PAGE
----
• The Agricultural Supply Chain and Adaptation Facility will partner with agribusiness companies to provide local farmers with technical assistance and access to finance for climate-resilient investments. The Inter-American Development Bank, in partnership with Calvert Investments, is committed to piloting the facility in Latin America and the Caribbean through seed funding from the USD 5 million Climate-Smart Agriculture Fund for the Private Sector. There was recognition that investment in adaptation needs to increase, and as such the need for an adaptation instrument to emerge from The Lab was highlighted. This instrument is unique in this field in that it is private sector driven, aligning and engaging corporations with their supply chain in new and innovative ways. While it was discussed that this instrument is at an earlier stage of development in terms of implementation and that agribusiness corporations’ engagement is a prerequisite to kick-off the pilot, advancing conversations with prospective partner corporations continues.
  • The Long-Term Foreign Exchange Risk Management instrument will provide tools to address currency and interest rate risk for climate relevant projects in developing countries. The TCX investment management company and IFC (International Finance Corporation) will act as implementing agencies for a pilot with the aim of mobilizing up to USD 2 billion in hedging capacity. While this instrument is complex, there was recognition that additional education, research and resources are needed in this field and this instrument could be a catalyst for this, as well as providing the potential to significantly scale up finance for climate projects by lowering the cost of that finance.
  • Energy Savings Insurance will insure the value of savings generated by energy efficiency investments. In Mexico, the Inter-American Development Bank (IDB) has already committed a USD 20 million credit line and secured USD 2.5 million in grants from the Clean Technology Fund (CTF) and the Danish Energy Agency, which constitute a fully-funded pilot expected to attract up to USD 25 million in private finance through 2020. In June 2014, a pilot was launched separate from The Lab process in Columbia, with USD 20 million in loans and USD 5 million in grants. A key lesson leaned from this pilot to date is that the third party verification process has had a positive impact of financial markets. The Danish Energy Agency will also provide USD 5 million to IDB to replicate the pilot in additional regions and sectors in Latin America and the Caribbean, which may in turn provide a platform for eventual expansion in Asia and Africa by additional implementing entities. Several institutions expressed interest in replicating this instrument into these regions.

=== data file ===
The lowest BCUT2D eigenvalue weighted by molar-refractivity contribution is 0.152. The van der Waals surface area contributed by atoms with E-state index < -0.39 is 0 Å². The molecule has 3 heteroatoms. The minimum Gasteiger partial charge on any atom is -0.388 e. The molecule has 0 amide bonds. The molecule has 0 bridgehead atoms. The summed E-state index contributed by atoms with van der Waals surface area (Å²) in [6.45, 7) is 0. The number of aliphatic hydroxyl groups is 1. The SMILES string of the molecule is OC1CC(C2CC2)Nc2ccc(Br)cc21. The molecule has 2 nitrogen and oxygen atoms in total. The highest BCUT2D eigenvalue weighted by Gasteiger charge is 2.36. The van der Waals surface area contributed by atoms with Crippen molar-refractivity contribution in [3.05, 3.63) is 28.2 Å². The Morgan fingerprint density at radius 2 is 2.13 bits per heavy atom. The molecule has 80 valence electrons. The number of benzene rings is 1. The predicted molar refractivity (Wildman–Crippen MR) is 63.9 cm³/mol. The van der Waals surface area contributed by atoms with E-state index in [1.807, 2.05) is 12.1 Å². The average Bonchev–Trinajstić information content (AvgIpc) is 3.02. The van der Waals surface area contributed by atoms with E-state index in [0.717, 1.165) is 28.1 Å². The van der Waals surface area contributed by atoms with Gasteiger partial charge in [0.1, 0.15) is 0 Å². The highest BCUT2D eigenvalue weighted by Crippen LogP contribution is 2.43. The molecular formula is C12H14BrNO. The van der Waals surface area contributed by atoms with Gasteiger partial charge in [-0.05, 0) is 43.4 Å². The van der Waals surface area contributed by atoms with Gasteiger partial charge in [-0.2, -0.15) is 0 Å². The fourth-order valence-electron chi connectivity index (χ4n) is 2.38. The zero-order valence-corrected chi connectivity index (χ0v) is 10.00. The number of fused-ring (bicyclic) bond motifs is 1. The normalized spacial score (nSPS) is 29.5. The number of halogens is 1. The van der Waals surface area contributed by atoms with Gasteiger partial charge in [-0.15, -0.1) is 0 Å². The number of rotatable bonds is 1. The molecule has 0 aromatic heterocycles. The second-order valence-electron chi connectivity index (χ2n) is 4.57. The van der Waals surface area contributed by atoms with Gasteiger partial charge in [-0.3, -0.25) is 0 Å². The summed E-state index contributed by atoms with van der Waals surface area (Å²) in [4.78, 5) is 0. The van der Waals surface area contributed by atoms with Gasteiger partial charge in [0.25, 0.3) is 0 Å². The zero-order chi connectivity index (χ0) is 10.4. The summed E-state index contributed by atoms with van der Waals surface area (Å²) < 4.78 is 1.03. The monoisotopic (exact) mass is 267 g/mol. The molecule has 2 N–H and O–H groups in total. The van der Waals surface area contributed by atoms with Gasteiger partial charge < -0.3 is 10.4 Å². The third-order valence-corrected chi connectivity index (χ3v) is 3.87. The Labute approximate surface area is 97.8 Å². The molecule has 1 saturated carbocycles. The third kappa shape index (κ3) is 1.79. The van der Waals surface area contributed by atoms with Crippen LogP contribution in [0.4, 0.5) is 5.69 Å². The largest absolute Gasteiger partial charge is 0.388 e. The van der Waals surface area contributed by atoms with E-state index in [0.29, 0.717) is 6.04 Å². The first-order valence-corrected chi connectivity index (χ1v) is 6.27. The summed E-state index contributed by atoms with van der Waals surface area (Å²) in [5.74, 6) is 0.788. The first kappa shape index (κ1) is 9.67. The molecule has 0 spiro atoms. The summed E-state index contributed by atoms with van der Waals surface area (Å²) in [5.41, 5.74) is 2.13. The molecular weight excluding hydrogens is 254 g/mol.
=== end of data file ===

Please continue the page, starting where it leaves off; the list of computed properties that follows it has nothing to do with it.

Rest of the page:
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The four instruments have collectively raised over USD 100 million in initial funding, with more expected to follow through an ongoing process that will draw on expertise and resources of additional Lab member institutions, as well as other private and public stakeholders.

Consideration for options to support a successful continuation of The Lab’s work beyond the first Lab cycle is critical to ensure adequate support is available to encourage implementation of pilots once instruments are endorsed. There was agreement that one focus going forward should be to implement and execute the current instruments, fulfilling the Lab’s goal to move from talk to action, and demonstrating concrete progress in this vital year for climate action.  Key to getting these instruments operational will be to leverage networks and, a targeted communications and promotion strategy to establish the needed partnerships and source funding.

Lab Principals and Advisors also gave strong support for Climate Policy Initiative’s continued involvement acting as Secretariat for The Lab with indications that a Second Round of The Lab will be announced shortly, and initiated with a possible Advisor Meeting scheduled in late June or early July 2015 to set the strategic direction of the new cycle, which could include specific sectorial, regional or thematic streams.